> transformation than I do about whether it emerges from computers. I 
> never even hear a clear mechanism proposed by which that is supposed to 
> happen. The glimmers I have heard of a mechanism are fanciful--somehow 
> everyone quits their jobs and starts contributing to Wikipedia and 
> Linux, and Wikpedia and Linux still exist even though nobody works for 
> Cisco or IBM or Lenovo anymore to make the computers and routers on 
> which the network runs... and how do the Wikipedia contributors buy 
> lunch? and who makes the lunch? and who grows the vegetables for the 
> lunch? and who drives the vegetables to the supermarket? and who works 
> in the supermarket? and what in the world does social media have to do 
> with any of that? not only can we all NOT become "knowledge workers"--a 
> very small, elite few of us can. And that is no road to socialism as I 
> understand it.
> DG
> Trebor Scholz wrote:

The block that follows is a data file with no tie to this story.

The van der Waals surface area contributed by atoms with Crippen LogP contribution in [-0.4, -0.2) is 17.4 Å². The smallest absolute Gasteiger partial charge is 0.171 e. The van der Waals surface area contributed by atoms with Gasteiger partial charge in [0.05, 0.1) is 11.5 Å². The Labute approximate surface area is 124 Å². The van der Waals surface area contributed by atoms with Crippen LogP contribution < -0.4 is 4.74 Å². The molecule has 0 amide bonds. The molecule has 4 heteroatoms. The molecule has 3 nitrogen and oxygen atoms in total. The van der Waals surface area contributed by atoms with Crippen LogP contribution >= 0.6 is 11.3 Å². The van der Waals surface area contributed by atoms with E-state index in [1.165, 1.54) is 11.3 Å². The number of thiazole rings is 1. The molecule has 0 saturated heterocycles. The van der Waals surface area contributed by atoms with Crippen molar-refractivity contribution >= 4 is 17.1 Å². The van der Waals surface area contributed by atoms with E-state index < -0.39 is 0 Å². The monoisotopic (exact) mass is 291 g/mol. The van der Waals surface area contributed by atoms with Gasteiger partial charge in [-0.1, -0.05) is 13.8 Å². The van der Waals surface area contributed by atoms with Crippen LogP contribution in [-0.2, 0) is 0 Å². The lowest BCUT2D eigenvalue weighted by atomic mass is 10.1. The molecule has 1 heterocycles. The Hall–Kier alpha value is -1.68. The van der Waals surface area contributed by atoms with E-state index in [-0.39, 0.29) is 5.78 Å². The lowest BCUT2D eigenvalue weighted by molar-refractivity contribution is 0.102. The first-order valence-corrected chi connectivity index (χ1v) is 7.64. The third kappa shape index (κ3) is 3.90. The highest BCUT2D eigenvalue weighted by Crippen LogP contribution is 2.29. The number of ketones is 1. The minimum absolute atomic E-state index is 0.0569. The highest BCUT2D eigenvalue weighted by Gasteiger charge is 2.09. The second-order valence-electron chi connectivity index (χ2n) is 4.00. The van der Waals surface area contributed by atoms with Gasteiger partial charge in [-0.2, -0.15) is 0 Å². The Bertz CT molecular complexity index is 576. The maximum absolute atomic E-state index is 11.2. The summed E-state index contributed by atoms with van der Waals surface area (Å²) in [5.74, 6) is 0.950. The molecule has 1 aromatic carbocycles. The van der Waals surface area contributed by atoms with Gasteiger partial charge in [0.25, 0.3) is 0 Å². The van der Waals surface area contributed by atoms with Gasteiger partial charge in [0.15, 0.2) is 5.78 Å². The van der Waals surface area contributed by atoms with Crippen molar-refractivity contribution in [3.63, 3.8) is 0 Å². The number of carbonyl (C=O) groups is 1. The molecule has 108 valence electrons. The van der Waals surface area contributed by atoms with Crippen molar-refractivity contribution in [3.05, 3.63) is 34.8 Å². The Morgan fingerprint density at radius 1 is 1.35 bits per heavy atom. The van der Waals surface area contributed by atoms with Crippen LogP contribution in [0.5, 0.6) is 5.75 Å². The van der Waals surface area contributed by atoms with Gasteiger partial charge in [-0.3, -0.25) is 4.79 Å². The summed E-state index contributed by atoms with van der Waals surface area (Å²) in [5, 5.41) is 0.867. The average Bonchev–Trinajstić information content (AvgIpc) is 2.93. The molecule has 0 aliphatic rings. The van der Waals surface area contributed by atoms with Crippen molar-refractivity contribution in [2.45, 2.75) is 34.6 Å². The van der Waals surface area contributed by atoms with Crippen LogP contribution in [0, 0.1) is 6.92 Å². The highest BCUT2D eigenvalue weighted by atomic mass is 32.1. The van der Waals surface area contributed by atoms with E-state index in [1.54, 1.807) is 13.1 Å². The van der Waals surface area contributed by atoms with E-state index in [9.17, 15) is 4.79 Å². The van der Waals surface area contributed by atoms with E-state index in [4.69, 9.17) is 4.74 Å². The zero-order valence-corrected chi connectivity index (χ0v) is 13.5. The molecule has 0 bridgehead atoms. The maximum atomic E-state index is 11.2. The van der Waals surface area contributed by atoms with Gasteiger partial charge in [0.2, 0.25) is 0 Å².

>> Michel Bauwens wrote:
>> "We have enticed capital in building sharing and peer production platforms
>> at no cost to us but our voluntary free time and our passionate creative
>> pursuits, making them think that their miserable profits is worth creating
>> the possibilities of massive post-monetary exchange beyond the commodity
>> form." 
>>  "Now the situation has reversed, it is almost universally possible to do
>> more outside of the corporate frameworks than inside of them."
>> "Capital has not won, it is merely recognizing the victory of participation
>> and adapting to it."


Gabriella Coleman, Assistant Professor
Department of Media, Culture, & Communication
New York University
239 Greene St, 7th floor
NY NY 10003